So what are “Bootlegs”? Back around the late 1960’s a wave of vinyl LP recordings began showing up at local record stores; not the chains like The Wherehouse or even at Tower; but at the small mom & pop indie stores like Village Records in Mill Valley and Rhino Records in West LA.
The LPs typically had plain white covers with crude cover art, usually a heavily-solarized photo of the featured artists with one page inserts printed on both sides, often hand-written – listing the songs and lyrics.
The record labels themselves were more than often blank with nothing more than a side number printed on them. They were typically referred to as “bootlegs” — unofficial recordings copied from radio broadcasts or even recorded “live” at a venue by some enterprising thief with a tape recorder and microphone.
There were many such labels, the most famous of them being The Amazing Kornyphone Record Label (TAKRL); Trademark of Quality (TMOQ), and Rubber Dubber all active from the late 1960’s to the mid 1970’s.
I recall a show we went to back in the mid-1980’s at a converted theatre in LA out on Hollywood Blvd. headlining the Joe Ely Band fronted by the Texas Twister himself. Wherever that band played they left a crater behind, they were that hot. The opening act was Lone Justice a local “cowpunk” band, featuring the incomparable Maria McKee on vocals.
In retrospect, is is ironic that both headliners, Joe Ely and Maria McKee remain under appreciated even today, when they had such overwhelming talent, media hype, and a loyal following at the time. Listening to their current music still brings chills to my bones and tears to my eyes; the vagaries of stardom.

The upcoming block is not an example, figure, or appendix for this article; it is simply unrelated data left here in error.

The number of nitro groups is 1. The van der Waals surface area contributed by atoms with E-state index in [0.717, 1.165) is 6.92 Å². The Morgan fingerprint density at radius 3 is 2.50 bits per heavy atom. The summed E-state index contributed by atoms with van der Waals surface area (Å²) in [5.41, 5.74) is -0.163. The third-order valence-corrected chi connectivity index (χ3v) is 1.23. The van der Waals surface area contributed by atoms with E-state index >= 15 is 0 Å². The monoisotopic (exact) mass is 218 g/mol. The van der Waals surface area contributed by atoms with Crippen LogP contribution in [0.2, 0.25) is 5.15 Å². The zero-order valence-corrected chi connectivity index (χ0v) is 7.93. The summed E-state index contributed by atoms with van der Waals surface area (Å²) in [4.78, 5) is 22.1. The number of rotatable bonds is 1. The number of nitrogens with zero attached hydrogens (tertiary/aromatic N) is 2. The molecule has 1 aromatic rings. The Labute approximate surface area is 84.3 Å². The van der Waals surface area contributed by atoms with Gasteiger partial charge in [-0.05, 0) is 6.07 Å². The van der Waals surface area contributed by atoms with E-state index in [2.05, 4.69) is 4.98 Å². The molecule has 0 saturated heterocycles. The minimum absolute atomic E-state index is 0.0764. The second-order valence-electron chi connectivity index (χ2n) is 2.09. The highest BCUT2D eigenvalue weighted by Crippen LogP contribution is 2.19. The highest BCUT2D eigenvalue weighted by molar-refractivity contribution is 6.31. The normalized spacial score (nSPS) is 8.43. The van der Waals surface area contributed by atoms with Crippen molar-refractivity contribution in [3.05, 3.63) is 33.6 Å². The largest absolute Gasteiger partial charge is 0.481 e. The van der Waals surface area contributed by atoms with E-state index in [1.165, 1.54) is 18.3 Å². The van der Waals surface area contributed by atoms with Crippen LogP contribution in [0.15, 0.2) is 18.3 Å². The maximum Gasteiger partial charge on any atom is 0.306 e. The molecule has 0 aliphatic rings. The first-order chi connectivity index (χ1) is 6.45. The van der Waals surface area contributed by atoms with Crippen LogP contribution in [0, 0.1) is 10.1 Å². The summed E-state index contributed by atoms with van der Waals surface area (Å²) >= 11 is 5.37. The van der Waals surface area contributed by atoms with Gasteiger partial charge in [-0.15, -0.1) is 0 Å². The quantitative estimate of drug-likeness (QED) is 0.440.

But I digress. The venue was standing room only so I positioned myself stage center in the back of the ballroom floor, festooned in a “Can’t Bust-Em” Willie Nelson shirt, a tan Stetson on my head and my Tony Lama boots. Near the end of the Lone Justice set – Maria McKee (at 20) belting out the lyric to “Don’t Toss Us Away” – I just happened to glance over my shoulder. Right behind me, sporting a watch cap that partially covered a set of head phones, and a trench coat that shielded two mini-shotgun mics, stood a scruffily-bearded chap with a large proboscis articulated over an ogre-like grin – savoring the moment as he captured a bit of musical history. I gave him the once-over than turned my attention back to Ms. McKee’s scintillating contralto. But the image stuck with me — even 30 odd years later. The guy may have been the Rubber Dubber himself or at least someone who took as inspiration that TMOQ “pig face” label.
We have many such original LP releases in stock, including the original release on Lurch Records (a precursor of TMOQ) of the classic Rolling Stones concert recorded in 1971 at the Oakland Coliseum titled Live’R Than You’ll Ever Be.
We also have a copy of the original Zerocks Label 1970 release of Zimmerman Looking Back (see feature image above); a rare double LP of live concerts by Bob Dylan, including the 1966 Royal Albert Hall performances plus performances from the 1966 Adelphi Theatre in Dublin and the 1963 Town Hall appearance – both mislabeled as being from a Berkeley Community Theatre concert. This one is a must-have for Dylan collectors.
Then there is an original first pressing double LP of a Neil Young performance recorded at the Dorothy Chandler Pavilion in LA on February 1, 1971 titled “I’m Happy That Y’all Came Down” released on Rubber Dubber Records.
Check out these and our inventory of other rare bootlegs from The Beatles, The Stones, Fleetwood Mac, Pink Floyd, Dylan, and others.